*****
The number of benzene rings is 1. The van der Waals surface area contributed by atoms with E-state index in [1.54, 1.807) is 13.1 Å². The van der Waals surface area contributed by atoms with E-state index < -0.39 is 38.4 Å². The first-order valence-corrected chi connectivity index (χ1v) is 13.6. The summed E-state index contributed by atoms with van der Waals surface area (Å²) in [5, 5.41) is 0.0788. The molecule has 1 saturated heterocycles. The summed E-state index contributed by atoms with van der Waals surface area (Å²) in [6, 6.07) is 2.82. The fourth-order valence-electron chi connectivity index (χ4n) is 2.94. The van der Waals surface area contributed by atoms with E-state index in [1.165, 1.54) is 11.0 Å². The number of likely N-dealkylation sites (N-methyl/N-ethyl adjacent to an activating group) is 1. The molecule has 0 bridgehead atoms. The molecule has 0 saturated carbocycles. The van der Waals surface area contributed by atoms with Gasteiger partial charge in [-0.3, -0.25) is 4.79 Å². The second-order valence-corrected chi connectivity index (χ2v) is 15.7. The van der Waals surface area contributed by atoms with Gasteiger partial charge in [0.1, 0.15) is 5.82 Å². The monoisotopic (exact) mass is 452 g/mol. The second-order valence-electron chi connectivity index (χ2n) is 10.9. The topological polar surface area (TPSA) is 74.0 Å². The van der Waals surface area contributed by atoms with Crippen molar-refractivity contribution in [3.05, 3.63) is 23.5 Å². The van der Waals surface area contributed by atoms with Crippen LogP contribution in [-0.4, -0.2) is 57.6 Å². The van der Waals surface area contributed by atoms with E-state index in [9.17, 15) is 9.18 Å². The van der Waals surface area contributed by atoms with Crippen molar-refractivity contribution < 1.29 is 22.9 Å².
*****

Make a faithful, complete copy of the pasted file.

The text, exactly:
The number of benzene rings is 1. The van der Waals surface area contributed by atoms with E-state index in [1.54, 1.807) is 13.1 Å². The van der Waals surface area contributed by atoms with E-state index < -0.39 is 38.4 Å². The first-order valence-corrected chi connectivity index (χ1v) is 13.6. The summed E-state index contributed by atoms with van der Waals surface area (Å²) in [5, 5.41) is 0.0788. The molecule has 1 saturated heterocycles. The summed E-state index contributed by atoms with van der Waals surface area (Å²) in [6, 6.07) is 2.82. The fourth-order valence-electron chi connectivity index (χ4n) is 2.94. The van der Waals surface area contributed by atoms with E-state index in [1.165, 1.54) is 11.0 Å². The number of likely N-dealkylation sites (N-methyl/N-ethyl adjacent to an activating group) is 1. The molecule has 0 bridgehead atoms. The molecule has 0 saturated carbocycles. The van der Waals surface area contributed by atoms with Gasteiger partial charge in [-0.3, -0.25) is 4.79 Å². The second-order valence-corrected chi connectivity index (χ2v) is 15.7. The van der Waals surface area contributed by atoms with Gasteiger partial charge in [0.1, 0.15) is 5.82 Å². The monoisotopic (exact) mass is 452 g/mol. The second-order valence-electron chi connectivity index (χ2n) is 10.9. The topological polar surface area (TPSA) is 74.0 Å². The van der Waals surface area contributed by atoms with Crippen molar-refractivity contribution in [3.05, 3.63) is 23.5 Å². The van der Waals surface area contributed by atoms with Crippen LogP contribution in [-0.4, -0.2) is 57.6 Å². The van der Waals surface area contributed by atoms with E-state index in [9.17, 15) is 9.18 Å². The van der Waals surface area contributed by atoms with Crippen molar-refractivity contribution < 1.29 is 22.9 Å².